The ACA set national standards for the scope of benefits offered in private plans. In addition to the broad categories of essential health benefits (EHBs) offered by marketplace plans, all privately-purchased plans must cover maternity care and mental health, which had been historically excluded from most those plans. In addition, most private plans must cover preventive services without co-payments or other cost sharing. This includes screenings for breast and cervical cancers, well woman visits (including prenatal visits), prescribed contraceptives, breastfeeding supplies and supports such as breast pumps, and several STI services. However, the Trump administration’s expansion of short-term plans that do not have to comply with any of these benefits standards could erode the scope of coverage some women receive. Additionally, on November 15, 2018, the Trump Administration issued final regulations expanding the type of employers that may be exempt from the ACA’s contraceptive coverage requirements to include any private employer with a religious or moral objection to contraception. Women who work for exempt employers and female dependents will no longer be entitled to contraceptive coverage. Abortion services are explicitly prohibited from being included as EHBs. Twenty-six states have laws banning coverage of most abortions from the plans available through the state Marketplaces, and plans offered in states that don’t ban coverage must segregate payments for abortion coverage.

Affordability of coverage and care continues to be a significant concern for many women, both for those who are uninsured as well as those with coverage. The leading reason why uninsured women report that they haven’t obtained coverage is that it is too expensive. Under employer-sponsored insurance, the major source of coverage for women, 58% of all covered workers have deductibles of at least $1,000. Similar affordability challenges exist in the non-group market, which includes the ACA Marketplaces. Forty-seven percent report dissatisfaction with their plan’s annual deductible, and 43% are dissatisfied with their monthly premium.

Looking Forward

Health coverage matters for women. Those with health coverage are more likely to obtain needed preventive, primary, and specialty care services, and have better access to new advances in women’s health. Today, women can get coverage without worrying that they will be charged more for insurance than men, be assured that their insurance provides them with no-cost coverage for a wide range of recommended preventive services, and coverage for critical services for women such as maternity care and mental health. While there has been much progress in expanding coverage and reducing the number of uninsured women since the passage of the ACA, affordability continues to be a challenge for many women and 10.6 million women still lack coverage. About half of uninsured women qualify for either Medicaid or subsidies to secure coverage through the health care exchanges but many still lack a pathway to affordable coverage. Recent state and federal efforts to roll back ACA-related policies will likely erode the gains in coverage experienced by millions of women in recent years. In particular, the repeal of the individual insurance mandate, reduced resources for outreach and enrollment for individuals to enroll in Marketplace coverage, and policies that destabilize the individual insurance market will undermine many coverage improvements. In addition, efforts to expand the availability of insurance products like short-term plans that do not offer the full range of essential health benefits such as maternity care and preventive services will serve to weaken coverage and could result in higher out-of-pocket costs for women who need these services. Women will continue to have much at stake in the outcomes of the ongoing health care debates in Washington DC and in state capitols across the nation.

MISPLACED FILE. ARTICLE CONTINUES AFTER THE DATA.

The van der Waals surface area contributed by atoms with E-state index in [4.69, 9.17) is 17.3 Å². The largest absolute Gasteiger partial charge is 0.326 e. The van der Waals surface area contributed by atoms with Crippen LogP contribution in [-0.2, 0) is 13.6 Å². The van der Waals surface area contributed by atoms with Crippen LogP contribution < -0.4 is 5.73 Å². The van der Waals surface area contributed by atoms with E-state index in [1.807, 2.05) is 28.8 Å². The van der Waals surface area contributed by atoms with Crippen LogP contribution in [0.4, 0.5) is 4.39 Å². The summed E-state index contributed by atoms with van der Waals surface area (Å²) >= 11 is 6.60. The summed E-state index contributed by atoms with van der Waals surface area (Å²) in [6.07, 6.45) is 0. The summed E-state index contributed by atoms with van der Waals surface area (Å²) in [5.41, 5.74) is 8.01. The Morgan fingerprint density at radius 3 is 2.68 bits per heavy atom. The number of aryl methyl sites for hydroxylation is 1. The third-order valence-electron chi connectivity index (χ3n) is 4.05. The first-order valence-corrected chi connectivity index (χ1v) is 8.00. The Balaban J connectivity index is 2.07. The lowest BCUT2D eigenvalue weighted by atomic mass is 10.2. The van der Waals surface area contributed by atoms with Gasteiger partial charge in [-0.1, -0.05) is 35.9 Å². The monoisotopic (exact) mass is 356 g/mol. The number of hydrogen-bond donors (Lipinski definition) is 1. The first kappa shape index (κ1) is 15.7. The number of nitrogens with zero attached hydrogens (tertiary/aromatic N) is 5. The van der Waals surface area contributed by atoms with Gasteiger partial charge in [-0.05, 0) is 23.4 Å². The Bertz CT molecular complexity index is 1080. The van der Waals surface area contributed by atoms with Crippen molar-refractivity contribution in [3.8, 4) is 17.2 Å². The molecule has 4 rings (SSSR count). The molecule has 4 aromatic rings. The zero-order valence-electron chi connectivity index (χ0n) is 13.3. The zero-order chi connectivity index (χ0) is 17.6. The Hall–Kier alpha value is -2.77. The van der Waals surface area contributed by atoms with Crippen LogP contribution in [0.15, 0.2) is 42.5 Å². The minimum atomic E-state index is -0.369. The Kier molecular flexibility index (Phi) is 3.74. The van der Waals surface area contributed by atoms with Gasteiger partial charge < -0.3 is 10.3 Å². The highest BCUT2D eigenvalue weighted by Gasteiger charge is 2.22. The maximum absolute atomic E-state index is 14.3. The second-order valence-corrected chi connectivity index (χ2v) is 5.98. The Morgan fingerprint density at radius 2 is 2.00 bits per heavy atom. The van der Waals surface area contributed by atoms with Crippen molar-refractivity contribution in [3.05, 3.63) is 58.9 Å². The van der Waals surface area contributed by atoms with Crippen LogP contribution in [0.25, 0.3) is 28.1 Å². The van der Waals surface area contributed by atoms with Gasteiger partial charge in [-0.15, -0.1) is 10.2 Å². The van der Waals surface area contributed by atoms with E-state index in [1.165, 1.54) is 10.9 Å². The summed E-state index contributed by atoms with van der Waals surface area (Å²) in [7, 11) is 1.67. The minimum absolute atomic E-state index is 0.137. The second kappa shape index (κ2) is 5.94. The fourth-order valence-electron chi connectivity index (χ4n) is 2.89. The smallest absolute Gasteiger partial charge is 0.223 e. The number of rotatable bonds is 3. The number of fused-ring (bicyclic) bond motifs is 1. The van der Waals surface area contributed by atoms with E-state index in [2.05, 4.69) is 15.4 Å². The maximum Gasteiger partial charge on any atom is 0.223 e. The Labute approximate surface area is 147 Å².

Table 1: Health Insurance Coverage of Women Ages 19-64 in 2017, by State
  Number of Women (Thousands)

Percent Distribution by Coverage Type

Employer Sponsored Direct Purchase Medicaid Other Uninsured
United States 97,401 60% 9% 17% 4% 11%
Alabama 1,463 58% 9% 14% 6% 13%
Alaska 217 55% 5% 19% 7% 14%
Arizona 2,010 56% 8% 21% 4% 12%
Arkansas 870 54% 9% 22% 5% 10%
California 12,019 56% 10% 24% 2% 9%
Colorado 1,695 60% 10% 17% 4% 9%
Connecticut 1,085 65% 8% 19% 3% 6%
Delaware 288 66% 7% 16% 4% 6%